Member

    More Trim is back on the Car.
    As earlier stated, the sheet metal under each piece of Trim was either ground to bare metal and painted with Rust Reformer, or on the thin pieces, hand sanded and Satin Cleared. I also put Clear Silicone Caulking in every Fastener Hole before reinstalling the Trim, as an added extra weatherproof precaution.
    All the clips were wire-wheeled and also shot with Rust Reformer.

    IMG_0579.JPG

    Primed Clips 2.JPG Primed Clips.JPG
     
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  14. FrankenRodz
    Joined: Dec 20, 2007
    Posts: 838

    FrankenRodz
    Member

    1948 Pontiac Straight 8 Accelerator Pedal Linkage Rod!
    Who would have thought. The Engine swap was done before I got the Car, and the Accelerator Pedal was about 2" off the floor, with a hack Rod setup . The Rod pictured on the Right was the culprit, so I bought an original 1949 Rod which turned out to be 3" too long. I took the Rod off a Woody Station Wagon we have at the Shop, and it was a perfect fit! No Fab required.

    IMG_0570.JPG IMG_0581.JPG IMG_0582.JPG

    IMG_0474.JPG
     
  15. FrankenRodz
    Joined: Dec 20, 2007
    Posts: 838

    FrankenRodz
    Member

    The Interior is almost complete, as I fabbed new Upholstered Panels for the B-Pillars.
    The original cardboard panels were pretty beat, so I made new Sintra Panels, wrapped them with the extra material from the new head liner, and attached them with 3M Auto Body Molding Tape.
    I'll do the same for the A-Pillars, once I install the new Windshield.

    IMG_0583.JPG IMG_0587.JPG IMG_0594.JPG IMG_0595.JPG
     
  16. wileyz62
    Joined: Oct 31, 2013
    Posts: 5

    wileyz62
    Member

    Those floor pans turned out nice!,This car is in good shape.
     
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  17. FrankenRodz
    Joined: Dec 20, 2007
    Posts: 838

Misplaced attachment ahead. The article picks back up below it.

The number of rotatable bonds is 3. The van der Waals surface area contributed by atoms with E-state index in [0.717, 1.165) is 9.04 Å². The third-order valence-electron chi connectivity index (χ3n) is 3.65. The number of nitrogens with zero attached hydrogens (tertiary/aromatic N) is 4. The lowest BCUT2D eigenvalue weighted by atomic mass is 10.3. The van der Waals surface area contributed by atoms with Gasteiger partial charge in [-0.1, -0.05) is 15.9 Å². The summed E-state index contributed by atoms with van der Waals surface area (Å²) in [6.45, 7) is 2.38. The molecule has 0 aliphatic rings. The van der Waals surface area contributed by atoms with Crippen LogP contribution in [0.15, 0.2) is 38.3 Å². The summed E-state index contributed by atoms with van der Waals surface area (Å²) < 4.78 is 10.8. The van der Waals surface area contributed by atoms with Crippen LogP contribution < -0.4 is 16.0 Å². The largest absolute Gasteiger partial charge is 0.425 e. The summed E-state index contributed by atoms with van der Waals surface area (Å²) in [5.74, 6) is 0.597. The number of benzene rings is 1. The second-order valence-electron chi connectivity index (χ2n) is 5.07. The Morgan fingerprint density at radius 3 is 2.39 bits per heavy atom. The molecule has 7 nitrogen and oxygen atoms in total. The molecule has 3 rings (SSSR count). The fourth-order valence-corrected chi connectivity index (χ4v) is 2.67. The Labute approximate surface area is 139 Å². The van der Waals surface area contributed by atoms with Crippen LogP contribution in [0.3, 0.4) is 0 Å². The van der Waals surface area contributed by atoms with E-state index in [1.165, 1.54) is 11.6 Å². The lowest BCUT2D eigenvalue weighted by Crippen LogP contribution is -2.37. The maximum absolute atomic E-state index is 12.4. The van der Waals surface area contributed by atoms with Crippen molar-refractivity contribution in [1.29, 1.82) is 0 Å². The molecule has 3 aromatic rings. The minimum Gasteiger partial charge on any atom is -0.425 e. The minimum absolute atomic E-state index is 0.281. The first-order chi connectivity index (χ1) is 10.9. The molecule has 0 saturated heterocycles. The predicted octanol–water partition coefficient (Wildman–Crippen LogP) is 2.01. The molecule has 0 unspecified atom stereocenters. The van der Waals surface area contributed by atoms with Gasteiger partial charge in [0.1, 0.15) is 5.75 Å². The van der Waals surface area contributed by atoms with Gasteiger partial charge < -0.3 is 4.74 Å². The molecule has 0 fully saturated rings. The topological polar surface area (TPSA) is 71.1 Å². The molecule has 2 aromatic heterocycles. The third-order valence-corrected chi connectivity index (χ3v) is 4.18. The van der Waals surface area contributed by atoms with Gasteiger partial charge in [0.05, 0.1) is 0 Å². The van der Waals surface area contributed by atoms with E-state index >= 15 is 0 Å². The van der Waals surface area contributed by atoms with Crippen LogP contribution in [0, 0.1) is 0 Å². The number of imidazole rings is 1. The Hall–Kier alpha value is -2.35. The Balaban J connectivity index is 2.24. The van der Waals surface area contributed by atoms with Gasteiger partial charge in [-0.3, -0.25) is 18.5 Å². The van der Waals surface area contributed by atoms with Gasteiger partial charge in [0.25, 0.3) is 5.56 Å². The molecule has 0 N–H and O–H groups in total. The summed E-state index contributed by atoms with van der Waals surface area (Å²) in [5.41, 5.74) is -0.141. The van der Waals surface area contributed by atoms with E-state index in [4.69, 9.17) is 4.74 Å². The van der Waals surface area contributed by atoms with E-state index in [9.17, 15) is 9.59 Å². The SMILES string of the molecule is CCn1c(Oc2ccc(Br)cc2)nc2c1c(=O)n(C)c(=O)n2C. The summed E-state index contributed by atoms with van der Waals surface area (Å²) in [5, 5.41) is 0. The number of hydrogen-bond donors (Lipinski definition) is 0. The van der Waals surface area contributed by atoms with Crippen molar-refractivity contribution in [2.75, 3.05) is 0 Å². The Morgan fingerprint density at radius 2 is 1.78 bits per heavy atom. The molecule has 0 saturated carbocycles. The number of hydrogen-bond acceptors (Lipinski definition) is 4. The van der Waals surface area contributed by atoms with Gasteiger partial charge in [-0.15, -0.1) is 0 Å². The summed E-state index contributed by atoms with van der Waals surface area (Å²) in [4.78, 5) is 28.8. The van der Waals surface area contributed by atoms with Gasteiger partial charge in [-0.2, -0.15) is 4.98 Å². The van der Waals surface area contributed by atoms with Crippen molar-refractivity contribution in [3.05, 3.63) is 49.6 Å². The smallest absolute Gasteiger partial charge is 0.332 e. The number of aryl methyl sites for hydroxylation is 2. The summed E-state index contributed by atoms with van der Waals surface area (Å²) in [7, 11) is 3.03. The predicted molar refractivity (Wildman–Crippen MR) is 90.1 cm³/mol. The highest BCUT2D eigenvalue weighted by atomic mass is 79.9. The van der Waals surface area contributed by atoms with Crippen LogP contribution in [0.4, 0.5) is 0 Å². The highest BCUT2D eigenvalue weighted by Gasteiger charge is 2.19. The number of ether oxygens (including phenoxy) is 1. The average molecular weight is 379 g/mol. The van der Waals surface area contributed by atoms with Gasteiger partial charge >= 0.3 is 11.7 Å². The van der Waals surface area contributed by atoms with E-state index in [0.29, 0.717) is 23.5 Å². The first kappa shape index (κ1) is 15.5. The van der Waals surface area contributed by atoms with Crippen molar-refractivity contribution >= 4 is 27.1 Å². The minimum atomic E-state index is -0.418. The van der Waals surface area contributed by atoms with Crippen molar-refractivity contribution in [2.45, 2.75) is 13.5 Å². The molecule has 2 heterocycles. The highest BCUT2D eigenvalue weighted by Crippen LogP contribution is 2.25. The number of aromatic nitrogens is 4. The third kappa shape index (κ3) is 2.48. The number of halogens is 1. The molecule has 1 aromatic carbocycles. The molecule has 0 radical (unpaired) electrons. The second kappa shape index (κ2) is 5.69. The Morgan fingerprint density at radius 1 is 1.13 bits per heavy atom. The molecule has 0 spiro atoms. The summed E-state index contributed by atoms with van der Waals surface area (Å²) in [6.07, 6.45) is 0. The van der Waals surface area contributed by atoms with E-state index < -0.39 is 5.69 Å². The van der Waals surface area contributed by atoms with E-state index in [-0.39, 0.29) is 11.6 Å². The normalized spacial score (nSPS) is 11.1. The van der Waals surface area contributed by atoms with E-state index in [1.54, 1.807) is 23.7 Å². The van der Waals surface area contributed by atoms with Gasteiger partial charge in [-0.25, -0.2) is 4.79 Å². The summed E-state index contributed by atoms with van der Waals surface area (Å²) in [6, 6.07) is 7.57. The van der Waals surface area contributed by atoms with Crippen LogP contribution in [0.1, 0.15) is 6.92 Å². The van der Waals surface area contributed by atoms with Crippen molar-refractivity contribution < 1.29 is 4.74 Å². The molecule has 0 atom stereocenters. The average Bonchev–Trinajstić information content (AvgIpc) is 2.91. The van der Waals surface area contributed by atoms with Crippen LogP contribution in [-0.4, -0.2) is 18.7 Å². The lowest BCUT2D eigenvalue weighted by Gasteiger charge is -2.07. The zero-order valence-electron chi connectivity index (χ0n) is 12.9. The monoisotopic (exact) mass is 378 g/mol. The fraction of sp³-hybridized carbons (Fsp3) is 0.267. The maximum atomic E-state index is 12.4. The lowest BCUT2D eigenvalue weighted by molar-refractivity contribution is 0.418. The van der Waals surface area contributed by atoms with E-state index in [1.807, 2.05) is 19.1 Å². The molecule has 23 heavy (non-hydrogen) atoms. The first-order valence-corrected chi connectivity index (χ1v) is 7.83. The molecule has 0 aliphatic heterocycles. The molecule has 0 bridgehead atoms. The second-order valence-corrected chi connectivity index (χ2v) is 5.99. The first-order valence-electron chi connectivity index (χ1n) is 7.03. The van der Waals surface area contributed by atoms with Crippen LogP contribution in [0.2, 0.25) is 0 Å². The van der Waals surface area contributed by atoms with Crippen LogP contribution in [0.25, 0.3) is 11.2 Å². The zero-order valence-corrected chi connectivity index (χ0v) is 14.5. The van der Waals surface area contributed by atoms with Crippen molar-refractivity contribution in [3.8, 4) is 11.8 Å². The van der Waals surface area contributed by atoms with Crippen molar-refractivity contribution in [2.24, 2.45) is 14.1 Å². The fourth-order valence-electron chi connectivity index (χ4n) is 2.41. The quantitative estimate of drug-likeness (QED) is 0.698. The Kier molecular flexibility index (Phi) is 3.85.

FrankenRodz
    Member

    Thanks! Yeah, I lucked-out. The Car is incredibly clean, with spotless door bottoms. The only other rust was the Battery Tray, which I replaced with a repop., and a small hole ahead of the Rear Driver Wheel where crud collected in the wheel well. I've cut that open and cleaned it out, but may just leave it like that. (Photo is Before Shot from the previous owner).

    IMG_4720.JPG IMG_0334.JPG
     
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  18. You have transformed a mundane vehicle into something very appealing. Great work.
    I'm interested in the rust reformer.Where ? Lowes, Home Depot?
     
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  19. FrankenRodz
    Joined: Dec 20, 2007
    Posts: 838

    FrankenRodz
    Member

    Thank You, I appreciate it.
    Rust Reformer is a Rustoleum Product, so available typically wherever those products are sold.
    I happen to have a Home Depot near my home and Shop, so that's where I get it.
    This is the Can that is the same product, but for less $ than what's offered at Auto Parts Stores.

    flat-black-rust-oleum-stops-rust-general-purpose-spray-paint-215215-64_1000.jpg
     
  20. Thanks. Picture vs 1k words:) Will ck it out tomorrow.
     
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  21. Lowes and and Home Depot have it in my town. Wal Mart has it also, but you have to order it.Will pick some up tomorrow.Looking over the pics again . this is better than factory work. It's art.
     
  22. Shorty_AT
    Joined: Oct 28, 2017
    Posts: 14

    Shorty_AT
    Member

    Hey, as already mentioned, I really like the style you build your chevy and also the technical implementation. I'm curious how it look's when it's finished.
    There is one question I do have, what type of air cleaners are you using on your carbs?

    Thanks, Stefan
     
  23. FrankenRodz
    Joined: Dec 20, 2007
    Posts: 838

    FrankenRodz
    Member

    Thank you Both.
    I Build a Ride every 2-years purely for the Challenge. In fact I rarely make my money back, but it's a lot more enjoyable not working under deadlines or budget, and I've convinced my Wife it's cheaper than Golf!
    Hopefully it will be a cohesive Design once completed.
    Stefan, those Air Cleaners are from Steve Langdon, Langdon's Stovebolt. He sells them with a custom fabricated aluminum adapter plate for the Carter/Webber Carbs. The Wing Nuts are from Con2R. They don't offer small size anymore, so these are medium.

    IMG_0571.JPG
     
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  24. RMONTY
    Joined: Jan 7, 2016
    Posts: 1,068

    RMONTY
    Member